N.8 Why the s states have the least energy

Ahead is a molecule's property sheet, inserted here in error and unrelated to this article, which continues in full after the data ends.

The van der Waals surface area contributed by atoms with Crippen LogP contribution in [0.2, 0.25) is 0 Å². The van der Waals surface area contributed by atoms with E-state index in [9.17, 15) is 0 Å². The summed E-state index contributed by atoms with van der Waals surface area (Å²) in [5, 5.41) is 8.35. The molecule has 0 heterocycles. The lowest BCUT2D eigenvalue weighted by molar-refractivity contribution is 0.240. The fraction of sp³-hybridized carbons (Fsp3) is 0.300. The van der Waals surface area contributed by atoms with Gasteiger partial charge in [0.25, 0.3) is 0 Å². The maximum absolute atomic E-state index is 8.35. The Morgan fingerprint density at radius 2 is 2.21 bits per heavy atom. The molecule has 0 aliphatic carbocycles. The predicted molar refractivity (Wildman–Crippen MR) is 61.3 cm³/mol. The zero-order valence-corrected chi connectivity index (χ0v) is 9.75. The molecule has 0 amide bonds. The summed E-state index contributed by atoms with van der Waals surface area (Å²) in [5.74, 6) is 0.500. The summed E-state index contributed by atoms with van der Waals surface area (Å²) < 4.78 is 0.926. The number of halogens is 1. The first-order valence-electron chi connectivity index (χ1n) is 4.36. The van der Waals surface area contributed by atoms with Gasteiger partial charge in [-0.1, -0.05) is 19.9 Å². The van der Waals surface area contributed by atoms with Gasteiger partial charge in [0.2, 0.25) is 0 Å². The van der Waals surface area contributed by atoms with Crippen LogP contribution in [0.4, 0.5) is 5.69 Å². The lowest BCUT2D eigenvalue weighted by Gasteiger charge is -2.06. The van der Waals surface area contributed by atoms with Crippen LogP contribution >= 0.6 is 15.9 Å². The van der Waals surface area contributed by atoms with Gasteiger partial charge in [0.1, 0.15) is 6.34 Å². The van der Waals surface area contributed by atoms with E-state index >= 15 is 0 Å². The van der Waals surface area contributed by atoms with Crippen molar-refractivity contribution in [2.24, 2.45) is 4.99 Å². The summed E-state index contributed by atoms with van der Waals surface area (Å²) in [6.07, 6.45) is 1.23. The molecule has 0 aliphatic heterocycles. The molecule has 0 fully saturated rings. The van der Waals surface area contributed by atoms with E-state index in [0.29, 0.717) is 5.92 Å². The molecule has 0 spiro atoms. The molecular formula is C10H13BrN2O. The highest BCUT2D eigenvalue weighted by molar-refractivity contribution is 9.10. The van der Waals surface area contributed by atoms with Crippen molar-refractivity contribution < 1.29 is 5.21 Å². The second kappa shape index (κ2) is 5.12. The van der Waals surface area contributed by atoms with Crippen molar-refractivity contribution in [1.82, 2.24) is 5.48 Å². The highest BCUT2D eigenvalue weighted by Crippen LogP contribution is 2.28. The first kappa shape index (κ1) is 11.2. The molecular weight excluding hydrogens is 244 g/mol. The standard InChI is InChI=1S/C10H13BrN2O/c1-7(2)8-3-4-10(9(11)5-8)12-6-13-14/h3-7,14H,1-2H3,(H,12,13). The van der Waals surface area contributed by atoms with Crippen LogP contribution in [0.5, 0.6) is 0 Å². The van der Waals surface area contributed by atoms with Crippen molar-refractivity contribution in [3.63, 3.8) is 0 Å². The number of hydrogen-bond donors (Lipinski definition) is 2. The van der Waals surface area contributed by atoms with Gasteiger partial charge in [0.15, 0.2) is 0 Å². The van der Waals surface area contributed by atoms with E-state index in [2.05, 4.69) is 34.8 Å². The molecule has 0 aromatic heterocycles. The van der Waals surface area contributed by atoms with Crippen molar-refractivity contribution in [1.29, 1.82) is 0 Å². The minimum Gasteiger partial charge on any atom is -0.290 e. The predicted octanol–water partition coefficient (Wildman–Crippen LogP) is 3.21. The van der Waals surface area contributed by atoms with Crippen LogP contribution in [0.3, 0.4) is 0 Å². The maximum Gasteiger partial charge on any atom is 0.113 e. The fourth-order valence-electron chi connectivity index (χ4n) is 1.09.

The probability of being found near the nucleus, i.e. the origin, is determined by the magnitude of the relevant hydrogen wave function $\vert\psi_{nlm}\vert^2$ near the origin. Now the power series expansion of $\psi_{nlm}$ in terms of the distance $r$ from the origin starts with power $r^l$, (D.8). For small enough $r$, a p, (i.e. $\psi_{n1m}$), state involving a factor $r$ will be much smaller than an s, ($\psi_{n0m}$), state without such a factor. Similarly a d, ($\psi_{n2m}$), state involving a factor $r^2$ will be much less still than a p state with just single factor $r$, etcetera. So states of higher angular momentum quantum number $l$ stay increasingly strongly out of the immediate vicinity of the nucleus. This reflects in increased energy since the nuclear attraction is much greater close the nucleus than elsewhere in the presence of shielding.